lizzy-gap-year.jpg

The UnCollege Blog

How to Make Habits that Stick

Turning ideas into reality is something that – unlike how we may like to picture it in our minds – doesn’t fall perfectly into place like one of those movie montages set to a Beatles song. It takes concrete skills and approaches that have to be carefully considered beforehand. Whether your focus is on learning something new, changing a part of your lifestyle, or stopping a bad habit, these tips will help turn your plans into a reality that actually works.

Understand why you may have failed in the past.     

To address a problem, you have to understand it first. Was it that the goal is something not actually important to you? did you set too lofty initial goals? Or were you continuing other bad habits that affected the one you wanted to change? Once you determine the appropriate problem and get to the root, you can make appropriate alterations to your plan.

Example: If you want to stop eating so much junk food, you should first ask yourself why you do it. You may find that this habit is stress-induced, and then you may decide to take action to reduce that stress first.

Have a detailed, realistic plan.

Having a set time each day that you adopt the change will keep you accountable and your habit concrete. A realistic plan will stop you from falling behind and allow you to easily remain on track.

Example: If your goal is to exercise more, you can have daily, weekly, and monthly goals in addition to goals associated with the frequency of the activity, time of day, and duration of the activity. This way you have milestones and mini victories along the way. Everyone needs this kind of motivation.

Slowly adopt the new habit.

For motivation’s sake, it is important to keep your big goals in mind, but for action’s sake, it is best to start small. Once you are able to consistently accomplish a facet of what you want, then it is time to slowly increase the alteration to daily life.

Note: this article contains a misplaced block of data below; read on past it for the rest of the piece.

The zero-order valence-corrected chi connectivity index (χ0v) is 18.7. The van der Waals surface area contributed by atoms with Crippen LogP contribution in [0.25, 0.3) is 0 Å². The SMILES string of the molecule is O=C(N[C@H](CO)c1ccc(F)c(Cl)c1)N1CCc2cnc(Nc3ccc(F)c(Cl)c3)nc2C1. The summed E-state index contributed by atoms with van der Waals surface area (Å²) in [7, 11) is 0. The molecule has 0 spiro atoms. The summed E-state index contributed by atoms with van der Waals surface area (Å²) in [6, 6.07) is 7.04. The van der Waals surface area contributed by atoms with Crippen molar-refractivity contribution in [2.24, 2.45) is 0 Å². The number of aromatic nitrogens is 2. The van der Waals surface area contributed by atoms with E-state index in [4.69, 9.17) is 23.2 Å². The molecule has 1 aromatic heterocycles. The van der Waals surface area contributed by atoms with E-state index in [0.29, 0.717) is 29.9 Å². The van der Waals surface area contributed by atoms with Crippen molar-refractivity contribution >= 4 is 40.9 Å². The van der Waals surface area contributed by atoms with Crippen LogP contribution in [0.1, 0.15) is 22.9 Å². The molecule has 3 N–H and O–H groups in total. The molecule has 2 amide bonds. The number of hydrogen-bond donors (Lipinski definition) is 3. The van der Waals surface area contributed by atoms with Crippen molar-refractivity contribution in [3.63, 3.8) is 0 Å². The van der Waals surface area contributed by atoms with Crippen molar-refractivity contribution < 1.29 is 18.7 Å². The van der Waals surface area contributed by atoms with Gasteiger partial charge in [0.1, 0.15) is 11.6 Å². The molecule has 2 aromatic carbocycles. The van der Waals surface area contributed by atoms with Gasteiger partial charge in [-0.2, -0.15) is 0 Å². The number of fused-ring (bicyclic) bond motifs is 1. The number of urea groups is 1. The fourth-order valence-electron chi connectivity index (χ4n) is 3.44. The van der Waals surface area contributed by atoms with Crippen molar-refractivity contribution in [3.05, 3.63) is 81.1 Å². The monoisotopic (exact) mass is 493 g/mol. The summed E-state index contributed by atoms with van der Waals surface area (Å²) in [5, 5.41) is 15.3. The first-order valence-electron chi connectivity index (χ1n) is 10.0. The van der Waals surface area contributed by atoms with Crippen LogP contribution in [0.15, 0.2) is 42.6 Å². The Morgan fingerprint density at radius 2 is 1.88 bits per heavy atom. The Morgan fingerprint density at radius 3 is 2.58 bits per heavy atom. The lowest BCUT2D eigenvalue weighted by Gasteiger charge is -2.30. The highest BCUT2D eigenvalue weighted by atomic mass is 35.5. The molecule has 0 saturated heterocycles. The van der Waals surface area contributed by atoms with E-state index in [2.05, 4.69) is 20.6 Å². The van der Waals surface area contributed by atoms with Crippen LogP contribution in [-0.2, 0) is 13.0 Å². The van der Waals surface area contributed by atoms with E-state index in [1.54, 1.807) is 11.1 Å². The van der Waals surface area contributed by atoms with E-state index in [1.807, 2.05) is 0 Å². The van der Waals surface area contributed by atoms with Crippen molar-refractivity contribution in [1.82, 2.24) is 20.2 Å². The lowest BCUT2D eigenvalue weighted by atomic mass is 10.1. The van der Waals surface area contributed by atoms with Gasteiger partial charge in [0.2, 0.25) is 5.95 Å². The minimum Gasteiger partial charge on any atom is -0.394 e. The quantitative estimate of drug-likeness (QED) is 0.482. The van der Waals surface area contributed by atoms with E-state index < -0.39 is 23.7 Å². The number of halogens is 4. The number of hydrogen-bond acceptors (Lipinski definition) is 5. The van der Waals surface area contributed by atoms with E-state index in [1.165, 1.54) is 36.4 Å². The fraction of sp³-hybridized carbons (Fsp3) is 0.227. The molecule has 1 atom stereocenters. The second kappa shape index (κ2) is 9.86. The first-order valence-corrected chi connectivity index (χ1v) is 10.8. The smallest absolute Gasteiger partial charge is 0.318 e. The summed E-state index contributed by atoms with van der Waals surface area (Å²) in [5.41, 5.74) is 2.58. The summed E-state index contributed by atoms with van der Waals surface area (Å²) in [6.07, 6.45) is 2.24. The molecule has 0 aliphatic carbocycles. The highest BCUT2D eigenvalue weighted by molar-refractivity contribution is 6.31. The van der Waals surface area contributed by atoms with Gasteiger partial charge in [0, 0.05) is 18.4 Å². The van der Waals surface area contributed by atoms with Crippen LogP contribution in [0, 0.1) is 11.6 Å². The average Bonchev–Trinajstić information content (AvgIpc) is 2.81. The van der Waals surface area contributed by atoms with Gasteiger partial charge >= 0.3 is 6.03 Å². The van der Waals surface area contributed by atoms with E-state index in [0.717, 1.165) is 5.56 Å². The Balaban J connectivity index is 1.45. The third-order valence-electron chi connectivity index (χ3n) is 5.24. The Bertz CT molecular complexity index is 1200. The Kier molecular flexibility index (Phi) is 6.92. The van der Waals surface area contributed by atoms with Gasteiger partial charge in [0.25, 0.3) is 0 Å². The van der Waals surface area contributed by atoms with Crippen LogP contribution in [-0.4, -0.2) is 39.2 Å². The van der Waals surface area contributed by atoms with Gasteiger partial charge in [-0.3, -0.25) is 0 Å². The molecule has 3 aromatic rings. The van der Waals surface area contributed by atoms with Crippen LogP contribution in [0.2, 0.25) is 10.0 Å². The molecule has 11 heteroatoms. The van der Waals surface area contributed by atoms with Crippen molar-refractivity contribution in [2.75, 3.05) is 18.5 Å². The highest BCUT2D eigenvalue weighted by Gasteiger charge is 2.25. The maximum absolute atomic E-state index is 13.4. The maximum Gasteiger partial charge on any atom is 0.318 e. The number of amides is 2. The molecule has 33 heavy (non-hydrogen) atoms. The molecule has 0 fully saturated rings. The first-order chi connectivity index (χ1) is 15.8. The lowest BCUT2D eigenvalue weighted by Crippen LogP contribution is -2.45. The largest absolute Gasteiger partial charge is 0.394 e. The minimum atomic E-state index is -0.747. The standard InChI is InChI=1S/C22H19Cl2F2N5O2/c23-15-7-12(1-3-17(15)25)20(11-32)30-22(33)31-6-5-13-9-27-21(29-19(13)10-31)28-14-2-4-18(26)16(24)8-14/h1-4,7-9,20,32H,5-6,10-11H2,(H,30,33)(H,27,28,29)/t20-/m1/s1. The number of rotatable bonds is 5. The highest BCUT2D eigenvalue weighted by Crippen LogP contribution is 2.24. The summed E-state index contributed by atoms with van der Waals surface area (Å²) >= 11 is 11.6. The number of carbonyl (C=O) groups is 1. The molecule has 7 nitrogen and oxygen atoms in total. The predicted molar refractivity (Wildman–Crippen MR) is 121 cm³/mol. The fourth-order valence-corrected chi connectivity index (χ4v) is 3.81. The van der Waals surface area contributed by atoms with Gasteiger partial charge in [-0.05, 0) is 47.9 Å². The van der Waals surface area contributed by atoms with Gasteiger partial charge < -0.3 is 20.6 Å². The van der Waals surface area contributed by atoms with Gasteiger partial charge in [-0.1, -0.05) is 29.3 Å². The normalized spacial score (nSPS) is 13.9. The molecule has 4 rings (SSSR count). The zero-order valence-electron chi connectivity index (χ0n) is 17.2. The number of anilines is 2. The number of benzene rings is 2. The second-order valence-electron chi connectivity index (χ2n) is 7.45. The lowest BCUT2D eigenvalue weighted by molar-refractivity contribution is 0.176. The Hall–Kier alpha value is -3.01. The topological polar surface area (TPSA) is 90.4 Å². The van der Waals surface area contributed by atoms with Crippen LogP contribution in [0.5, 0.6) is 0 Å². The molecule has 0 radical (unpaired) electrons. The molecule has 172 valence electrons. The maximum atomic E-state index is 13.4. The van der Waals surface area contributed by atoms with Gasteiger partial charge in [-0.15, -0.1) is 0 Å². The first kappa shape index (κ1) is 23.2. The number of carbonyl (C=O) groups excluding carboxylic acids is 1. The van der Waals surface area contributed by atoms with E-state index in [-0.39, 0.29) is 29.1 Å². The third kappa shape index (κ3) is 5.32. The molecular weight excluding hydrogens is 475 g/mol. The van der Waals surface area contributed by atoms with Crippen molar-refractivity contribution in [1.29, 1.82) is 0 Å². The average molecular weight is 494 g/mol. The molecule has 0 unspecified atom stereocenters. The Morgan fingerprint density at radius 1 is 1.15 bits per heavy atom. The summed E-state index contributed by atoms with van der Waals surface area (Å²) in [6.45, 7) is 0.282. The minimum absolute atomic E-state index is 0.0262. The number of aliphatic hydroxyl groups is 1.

For example: If you want to adopt veganism, you could either start by cutting out fish, then chicken, then meat, then dairy, (with smaller breakdowns if you want). The other route is to cut meat out from certain days of the week or meals initially. Keep in mind that there can and will be hiccups along the way; breaking/making habits is a hard thing to do!

Reward yourself.

It is effective to have a reward system in place to act as a positive motivator for each day or week you accomplish what you planned. It is important to keep in mind to have the reward appropriate with the scale of the task you have accomplished.

Example: If you want to learn a language on DuoLingo, you can have a small reward, for each lesson you complete and then a big reward, like a dinner out to your favorite restaurant, for each 10% fluency you achieve.

Visualize success the right way.

Studies have shown that if you excessively fantasize about the future, you will see less consistent habit adoption than if you actively visualize the process by which you can attain your goals. Visualizing yourself successfully completing steps towards your goal works better because it reduces anxiety about the big change, and keeps the focus on what is important: the action items.

Example: Instead of visualizing yourself as a master at guitar or speaking fluent Albanian to the president, you should visualize yourself successfully attending classes and practicing at home.

With these tips in mind, now you can go and accomplish those goals you’ve had in mind for years! You can use these habit trackers to easily keep track of what you’re doing:http://habitforge.com/ and http://www.joesgoals.com/.

 Learn More About Gap Years

SHARE THIS STORY | |

Search

Subscribe to Blog